The evolution of the consumers’ now more ethical behaviour, represents a challenge for manufacturing companies
During the last years, consumers have become increasingly interested in fair trade. This trend is settling in spite of scepticism from some that the recession and consumer appetites for cost cutting would dampen its appeal. The reason behind this rise is the growing interest amongst consumers in knowing where their food comes from and that it is ethically produced. Research conducted last year by IGD, a UK-based dedicated team of experts, corroborates this. Their survey of 1,000 consumers found that 54% wanted to know about pay and worker conditions for people producing grocery items in poorer countries, 52% wanted to have information about conditions under which producers were operating, and 19% said they believed this information should be made widely available for public scrutiny.
However, as those working in the food and beverage industry understand only too well, what may be desired is not always practical and feasible to achieve. How can manufacturers be sure their raw ingredients are fair trade or ethically and sustainably produced?
The problem of determining the origin of goods
Earlier this year, BBC’s Panorama programme about the palm oil industry highlighted perfectly how difficult a problem major food producers currently face. Palm oil is the cheapest vegetable oil available and a secret ingredient in branded items. Innocuously labelled as “vegetable oil”, it is found within everything from KitKats to Dove soap to sliced white bread. What is potentially contentious about palm oil is the source, and the difficulty for the manufacturer of precisely tracing its origins. The vast majority of palm oil is supplied from Indonesia, where, alongside the many legitimate plantations,there is a growing underground operation focused on expanding production into protected rainforest reserves. Apart from damaging many centuries old primary forest, this activity has contributed to the orangutan becoming critically endangered through loss of habitat. Some 50,000 orangutans have now died because of deforestation due to palm oil. Equally problematic, some plantations have been developed on protected peat soil reserves, which, when disturbed through illegal cultivation, cause the release of thousands of tons of carbon dioxide into the atmosphere, further contributing to the greenhouse effect.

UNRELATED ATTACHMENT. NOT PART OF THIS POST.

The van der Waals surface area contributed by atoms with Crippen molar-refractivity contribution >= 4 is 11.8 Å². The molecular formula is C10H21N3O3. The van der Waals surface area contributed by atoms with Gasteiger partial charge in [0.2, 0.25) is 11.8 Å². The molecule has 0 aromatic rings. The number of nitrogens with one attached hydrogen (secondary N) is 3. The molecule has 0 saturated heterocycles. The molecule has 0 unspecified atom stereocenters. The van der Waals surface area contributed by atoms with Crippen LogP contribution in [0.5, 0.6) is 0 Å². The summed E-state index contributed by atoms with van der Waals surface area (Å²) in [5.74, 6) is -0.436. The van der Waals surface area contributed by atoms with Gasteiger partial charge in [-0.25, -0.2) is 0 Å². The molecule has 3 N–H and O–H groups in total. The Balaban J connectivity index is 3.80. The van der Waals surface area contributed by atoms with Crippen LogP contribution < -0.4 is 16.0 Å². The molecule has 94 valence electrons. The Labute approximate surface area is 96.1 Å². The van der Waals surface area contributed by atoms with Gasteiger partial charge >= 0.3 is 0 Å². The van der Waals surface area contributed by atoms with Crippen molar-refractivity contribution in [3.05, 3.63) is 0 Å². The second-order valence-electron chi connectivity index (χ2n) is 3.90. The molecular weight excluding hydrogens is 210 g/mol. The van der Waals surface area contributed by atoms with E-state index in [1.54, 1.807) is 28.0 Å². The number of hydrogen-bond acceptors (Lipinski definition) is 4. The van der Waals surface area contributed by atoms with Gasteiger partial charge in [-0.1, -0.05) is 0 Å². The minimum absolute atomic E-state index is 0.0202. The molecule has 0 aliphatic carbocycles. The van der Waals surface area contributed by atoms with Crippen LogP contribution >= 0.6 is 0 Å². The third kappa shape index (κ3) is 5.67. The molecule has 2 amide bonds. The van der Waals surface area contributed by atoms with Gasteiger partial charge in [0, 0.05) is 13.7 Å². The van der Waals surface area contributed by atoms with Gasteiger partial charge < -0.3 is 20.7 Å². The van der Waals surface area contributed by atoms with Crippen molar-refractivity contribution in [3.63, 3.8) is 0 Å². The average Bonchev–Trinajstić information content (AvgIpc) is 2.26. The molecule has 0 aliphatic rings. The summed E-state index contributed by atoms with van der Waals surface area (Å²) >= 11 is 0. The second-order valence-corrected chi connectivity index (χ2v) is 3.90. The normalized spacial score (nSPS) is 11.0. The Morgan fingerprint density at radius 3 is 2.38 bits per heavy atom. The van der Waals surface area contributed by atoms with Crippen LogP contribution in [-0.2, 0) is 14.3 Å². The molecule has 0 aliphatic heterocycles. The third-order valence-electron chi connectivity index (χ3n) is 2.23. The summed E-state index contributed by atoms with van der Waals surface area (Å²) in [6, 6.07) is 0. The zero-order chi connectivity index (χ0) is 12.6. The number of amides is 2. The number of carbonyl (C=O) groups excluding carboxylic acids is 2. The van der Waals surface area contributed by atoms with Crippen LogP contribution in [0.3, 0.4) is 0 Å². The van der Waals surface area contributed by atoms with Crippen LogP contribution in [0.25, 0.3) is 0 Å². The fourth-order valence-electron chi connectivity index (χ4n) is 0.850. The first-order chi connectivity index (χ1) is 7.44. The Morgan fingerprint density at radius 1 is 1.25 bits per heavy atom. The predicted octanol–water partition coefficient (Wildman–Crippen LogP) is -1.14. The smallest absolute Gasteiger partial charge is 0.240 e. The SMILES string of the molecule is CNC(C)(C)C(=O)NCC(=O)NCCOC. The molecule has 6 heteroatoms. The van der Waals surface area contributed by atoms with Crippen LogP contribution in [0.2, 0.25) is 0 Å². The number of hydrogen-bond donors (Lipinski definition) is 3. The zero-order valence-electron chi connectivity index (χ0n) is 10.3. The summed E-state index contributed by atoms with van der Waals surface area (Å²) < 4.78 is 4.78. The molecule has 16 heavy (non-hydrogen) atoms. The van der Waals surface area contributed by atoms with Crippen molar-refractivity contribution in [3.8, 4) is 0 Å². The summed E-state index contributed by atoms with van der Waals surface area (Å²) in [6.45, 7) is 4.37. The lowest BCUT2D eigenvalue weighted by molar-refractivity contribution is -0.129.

Manufacturers at the coal-face understand the complexities of this issue only too well. They have to source raw ingredients like palm oil in bulk, from intermediaries who blend in-coming shipments from producers worldwide before supplying it onto their customers without a trace left of the source. This practice makes it very difficult to identify exactly where the palm oil came from. Is it from a legal and sustainably managed plantation, or was it grown in a protected forest?
Track and trace solutions help to ensure “ethically sourced” products
Yet technology exists to make this relatively straightforward to achieve, for instance, by integrating a wide range of data capture technologies including voice, image-based, barcodes, RFID, print and apply, plus smart cards. By combining the optimum range of technologies, manufacturers can ensure full product traceability at each stage within the supply chain, improved quality assurance and compliance with industry standards, as well as increased productivity and operational accuracy.